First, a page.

Night photography: an Orionid meteor in Dartmoor’s dark skies โ˜„๏ธ

On Sunday 30th October I was admiring Jupiter in Dartmoor’s pitch black skies when what looked like a satellite skimmed above the tower of the illuminated church (header photo only viewable in browser).

At first thought it was a satellite due to its steady glide, but then satellites don’t usually burn up in the atmosphere, which is what this object did.

Orionid meteor by Brocken Inaglory via Wikimedia Commons

It later turned out that the trail of light was part of the Orionid meteor shower. Above is a photo kindly donated to Wikimedia Commons to illustrate it.

This Orionid was seen outside the peak for this shower. It was even more lucky because the weather surrounding those nights had been pretty much torrential rain and the night sky had been tucked away behind cloud.

The Orionids aren’t anything to do with the constellation of Orion directly, but are so named because they appear nearby and their naming helps people (like me) to locate them. These meteors are actually fragments of Hally’s Comet, which you may have heard of.

Jupiter seen through the leaves of a silver birch tree (Dartmoor, November 2022)

This is a great time to observe the night sky and take in all the night has to offer. Redwings are arriving in their thousands and can be heard even over the most built-up and light-polluted parts of the UK. While the Orionid meteor flashed across the sky, redwings were covering the night sky in their own, invisible but audible way.

A few nights later the skies cleared after days of heavy rain and high winds. This gave a good chance to look at Orion, which was fixed perfectly from the back of where I was staying at the time of viewing:

The constellation of Orion: Dartmoor November 2022

Cropping a bit closer you can see the fierce glow of the Orion Nebula in the bottom right-hand part of the image:

Also prominent and not too far from Orion was the Pleiades:

The Pleiades: Dartmoor, November 2022

I’m using a new camera (Olympus EM-1 MIII) at the moment which has the ability to autofocus stars with a special feature. It didn’t actually work that well for me, though I was taking these photos handheld and may have had the settings wrong. It was a spur of the moment kind of thing, as much as my astrophotography attempts are to be honest!

I was really drawn to this large bright star to the left-hand side(!) of Orion. I need to be better at noting the locations of stars in relation to other constellations. Looking at Stellarium I think it’s either Mars or Betelgeuse.

Thanks for gazing.

Further reading: Night photography

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Grey heron at woodland edge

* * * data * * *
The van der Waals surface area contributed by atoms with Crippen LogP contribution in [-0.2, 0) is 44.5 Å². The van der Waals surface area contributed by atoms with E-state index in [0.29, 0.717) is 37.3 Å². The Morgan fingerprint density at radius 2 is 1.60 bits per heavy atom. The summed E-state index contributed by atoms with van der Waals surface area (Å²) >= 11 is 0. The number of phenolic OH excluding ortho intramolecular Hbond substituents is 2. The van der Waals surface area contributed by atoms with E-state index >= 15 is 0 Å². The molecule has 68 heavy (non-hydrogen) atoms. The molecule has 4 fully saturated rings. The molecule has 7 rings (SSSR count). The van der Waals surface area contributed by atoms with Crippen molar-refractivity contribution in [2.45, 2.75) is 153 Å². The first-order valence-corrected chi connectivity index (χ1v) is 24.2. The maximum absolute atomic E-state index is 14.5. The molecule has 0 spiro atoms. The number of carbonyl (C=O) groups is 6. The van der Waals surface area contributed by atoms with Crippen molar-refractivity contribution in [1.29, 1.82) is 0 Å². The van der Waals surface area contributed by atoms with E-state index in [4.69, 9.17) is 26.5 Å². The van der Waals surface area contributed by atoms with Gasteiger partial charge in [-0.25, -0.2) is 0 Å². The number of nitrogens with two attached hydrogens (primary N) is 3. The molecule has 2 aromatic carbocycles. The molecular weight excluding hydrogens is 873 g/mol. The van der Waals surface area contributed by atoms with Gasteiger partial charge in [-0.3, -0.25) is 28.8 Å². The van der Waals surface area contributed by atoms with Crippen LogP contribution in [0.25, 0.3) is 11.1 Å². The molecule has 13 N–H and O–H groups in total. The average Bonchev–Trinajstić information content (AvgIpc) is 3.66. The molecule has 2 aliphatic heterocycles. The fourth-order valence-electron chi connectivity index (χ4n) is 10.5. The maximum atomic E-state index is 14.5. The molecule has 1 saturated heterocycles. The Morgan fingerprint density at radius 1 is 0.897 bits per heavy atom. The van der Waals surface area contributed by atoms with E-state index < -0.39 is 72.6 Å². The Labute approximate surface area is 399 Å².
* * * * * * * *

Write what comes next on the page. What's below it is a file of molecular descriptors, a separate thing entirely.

A grey heron (Ardea cinerea) at the edge of a woodland at Warnham Nature Reserve in West Sussex, Sunday 4th December 2022. The heron was looking back and forth across the reeds and wetlands. The temperatures have dropped to more typical winter levels, meaning birds and mammals that don’t hibernate will be under added pressure… Continue reading Grey heron at woodland edge

Night photography: The Pleiades

On the evening of Wednesday 19th January at about 21:00, I spent some time photographing the winter night sky. I was in my West Sussex garden, where there is a surprisingly good clarity of starlight despite the nearby town and railways, etc.

A few nights before when it was a bit cloudier I spent the time just looking through binoculars at the stars. As someone new to stargazing, I was amazed by the gains made from looking through glass. In among the cloud were hundreds of tiny stars where nothing appeared to the eye. This will sound quite dim to more seasoned observers, but the difference made was a joy.

One little cluster I had my eyes on was the Pleiades. This appears to the naked eye like a dusting of light, to the east of Orion. Looking through binoculars gives much greater clarity. On Wednesday night I used my camera to get some images, later cropped and edited a bit in Lightroom.

The Pleiades, from West Sussex, approx. 21:30, 19-1-2022 (Olympus E-M5 MIII + 45mm f1.8 lens (cropped)

The Pleiades is made up of seven larger stars, giving it another name of the ‘Seven Sisters’. That’s the third time that name is used, to my knowledge, in place-naming alongside the Seven Sisters cliffs near Eastbourne in Sussex, and the main road in north-east London. The Seven Sisters road is named after elm trees which are no longer there.

Pablo Carlos Budassi, CC BY-SA 4.0 https://creativecommons.org/licenses/by-sa/4.0, via Wikimedia Commons

The above photo by Carlos Budassi is obviously not as good as my attempts (JOKE). It does, however, help to illustrate this star cluster beautifully. I’m not sure of the camera, lens, settings or editing required to produce this image but it is of astonishing quality. Also, how good of Carlos to share this image with Wikimedia Commons so people can use it. Thank you, Carlos.

Dbachmann, CC BY-SA 3.0 http://creativecommons.org/licenses/by-sa/3.0/, via Wikimedia Commons

The first known depiction of the Pleiades comes from the Bronze Age as seen in the image above. Wikipedia titles the image: “The Nebra sky disk, dated circa 1600ย BC. The cluster of dots in the upper right portion of the disk is believed to be the Pleiades.” Indeed, there are seven of them.

Ptolemy, Public domain, via Wikimedia Commons

The name ‘Pleiades’ is said to come from the Ancient Greek and is related to sea-faring rather than the Seven Sisters.

Thanks for reading.

Night photography

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The Sussex Weald: Autumn sunset at Cowdray Park

A new blog post series of single images, maybe, to counteract the decline of Twitter and the TikTok-isation of Instagram? This image was taken at Cowdray Park near Midhurst on Monday 14th November. It was a stunning autumn evening, with trees in shades of gold, yellow and orange all the way to the sumptuous Downs.